Yes, and as much force as may be necessary to arrest you. But an unreasonable amount of force can be deemed an assault. After the arrest, the officer may handcuff you, and if you resist or attempt to leave the scene, the officer may even shoot you to prevent your escape. If you claim that excessive force was used during your arrest, a judge will decide whether or not the force used was reasonable based on the circumstances.

6. What happens after I am arrested and placed in custody at the police station?

If you are arrested for DUI / OVI, a bond is usually set to assure your appearance in Court. If you cannot post the bond you may be incarcerated pending your appearance. But if a bond is posted, you can remain free as long as you show up to your arraignment date. The arraignment usually occurs within 24 hours of the arrest or the first date available if you are arrested on a weekend or holiday.

7. Can I exercise my right to remain silent after I have already made a statement?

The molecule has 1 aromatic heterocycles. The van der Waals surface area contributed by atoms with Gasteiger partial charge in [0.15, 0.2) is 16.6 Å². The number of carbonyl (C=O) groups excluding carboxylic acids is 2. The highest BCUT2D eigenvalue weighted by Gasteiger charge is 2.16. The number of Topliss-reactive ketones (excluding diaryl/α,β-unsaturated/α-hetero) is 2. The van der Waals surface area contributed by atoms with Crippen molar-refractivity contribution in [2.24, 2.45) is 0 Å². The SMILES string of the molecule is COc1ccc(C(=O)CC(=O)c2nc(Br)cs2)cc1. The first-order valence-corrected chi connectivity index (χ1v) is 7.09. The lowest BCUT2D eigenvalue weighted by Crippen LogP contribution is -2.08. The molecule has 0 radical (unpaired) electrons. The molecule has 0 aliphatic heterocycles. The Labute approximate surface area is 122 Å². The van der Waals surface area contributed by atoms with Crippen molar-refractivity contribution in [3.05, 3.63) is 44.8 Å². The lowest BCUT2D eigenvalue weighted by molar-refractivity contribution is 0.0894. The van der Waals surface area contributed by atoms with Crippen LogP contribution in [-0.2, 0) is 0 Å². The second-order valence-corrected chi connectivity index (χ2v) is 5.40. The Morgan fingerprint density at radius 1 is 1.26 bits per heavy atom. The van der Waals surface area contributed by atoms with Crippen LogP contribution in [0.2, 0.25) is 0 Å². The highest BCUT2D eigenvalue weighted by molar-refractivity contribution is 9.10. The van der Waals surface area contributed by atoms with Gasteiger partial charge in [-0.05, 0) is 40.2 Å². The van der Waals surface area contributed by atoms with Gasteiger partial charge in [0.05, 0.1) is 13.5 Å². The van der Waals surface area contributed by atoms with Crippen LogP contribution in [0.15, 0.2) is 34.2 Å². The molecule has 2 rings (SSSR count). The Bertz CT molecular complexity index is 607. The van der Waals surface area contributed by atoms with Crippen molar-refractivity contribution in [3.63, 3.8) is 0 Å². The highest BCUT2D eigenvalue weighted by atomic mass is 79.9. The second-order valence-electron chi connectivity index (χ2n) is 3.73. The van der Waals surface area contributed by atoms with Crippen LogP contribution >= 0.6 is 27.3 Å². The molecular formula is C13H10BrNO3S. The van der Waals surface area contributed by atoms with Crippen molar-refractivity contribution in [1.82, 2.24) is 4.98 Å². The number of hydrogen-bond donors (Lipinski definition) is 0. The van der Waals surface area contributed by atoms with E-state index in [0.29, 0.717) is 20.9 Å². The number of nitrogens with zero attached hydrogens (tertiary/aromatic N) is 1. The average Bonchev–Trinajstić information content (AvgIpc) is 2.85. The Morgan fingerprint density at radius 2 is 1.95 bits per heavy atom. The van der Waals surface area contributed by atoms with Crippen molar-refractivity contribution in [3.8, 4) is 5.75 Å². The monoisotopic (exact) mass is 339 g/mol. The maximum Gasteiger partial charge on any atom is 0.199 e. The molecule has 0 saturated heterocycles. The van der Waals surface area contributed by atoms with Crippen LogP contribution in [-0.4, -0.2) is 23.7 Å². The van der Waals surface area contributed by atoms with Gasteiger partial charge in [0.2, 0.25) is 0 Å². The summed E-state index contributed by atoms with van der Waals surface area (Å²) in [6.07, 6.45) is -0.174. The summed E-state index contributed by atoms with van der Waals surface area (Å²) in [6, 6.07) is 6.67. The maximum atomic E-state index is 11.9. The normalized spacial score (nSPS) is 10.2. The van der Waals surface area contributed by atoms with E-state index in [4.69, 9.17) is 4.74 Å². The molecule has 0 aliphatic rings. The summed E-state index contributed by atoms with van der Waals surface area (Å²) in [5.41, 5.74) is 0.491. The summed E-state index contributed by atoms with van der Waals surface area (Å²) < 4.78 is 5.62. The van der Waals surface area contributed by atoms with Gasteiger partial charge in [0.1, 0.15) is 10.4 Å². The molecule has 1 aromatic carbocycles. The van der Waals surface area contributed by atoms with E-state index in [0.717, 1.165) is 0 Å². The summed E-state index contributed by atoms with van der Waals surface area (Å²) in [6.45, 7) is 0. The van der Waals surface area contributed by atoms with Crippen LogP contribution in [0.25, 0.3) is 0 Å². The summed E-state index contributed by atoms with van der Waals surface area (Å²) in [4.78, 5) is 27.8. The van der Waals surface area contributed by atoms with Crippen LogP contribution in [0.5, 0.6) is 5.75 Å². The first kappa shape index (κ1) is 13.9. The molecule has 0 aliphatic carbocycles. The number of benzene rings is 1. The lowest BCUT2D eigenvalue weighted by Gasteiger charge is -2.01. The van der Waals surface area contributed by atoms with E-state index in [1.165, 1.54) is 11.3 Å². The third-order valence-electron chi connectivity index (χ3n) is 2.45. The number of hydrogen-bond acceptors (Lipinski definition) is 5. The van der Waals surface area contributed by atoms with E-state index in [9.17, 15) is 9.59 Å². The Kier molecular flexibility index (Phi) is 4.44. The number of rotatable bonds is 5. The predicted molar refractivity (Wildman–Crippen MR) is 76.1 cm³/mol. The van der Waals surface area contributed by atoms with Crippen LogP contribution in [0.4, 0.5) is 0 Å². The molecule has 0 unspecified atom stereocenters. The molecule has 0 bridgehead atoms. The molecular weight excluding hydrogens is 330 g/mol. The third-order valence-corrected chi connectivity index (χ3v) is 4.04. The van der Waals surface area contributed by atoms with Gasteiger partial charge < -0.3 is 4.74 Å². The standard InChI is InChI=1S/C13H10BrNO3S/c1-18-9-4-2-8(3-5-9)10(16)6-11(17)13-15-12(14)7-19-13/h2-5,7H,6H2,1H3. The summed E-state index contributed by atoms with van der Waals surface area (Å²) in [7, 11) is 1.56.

In the event you chose to make a statement, you can always stop talking at any time. Just tell the officer: "I don't want to tell you anything else officer- I now chose to exercise my right to remain silent."

8. Can they use force to arrest me?

Yes, and as much force as may be necessary to arrest you. But an unreasonable amount of force can be deemed an assault. After the arrest, the officer may handcuff you, and if you resist or attempt to leave the scene, the officer may even shoot you to prevent your escape. If you claim that excessive force was used during your arrest, a judge will decide whether or not the force used was reasonable based on the circumstances.

9. What happens after I am arrested and placed in custody at the police station?

If you are arrested for DUI / OVI, a bond is usually set to assure your appearance in Court. If you cannot post the bond you may be incarcerated pending your appearance. But if a bond is posted, you can remain free as long as you show up to your arraignment date. The arraignment usually occurs within 24 hours of the arrest or the first date available if you are arrested on a weekend or holiday.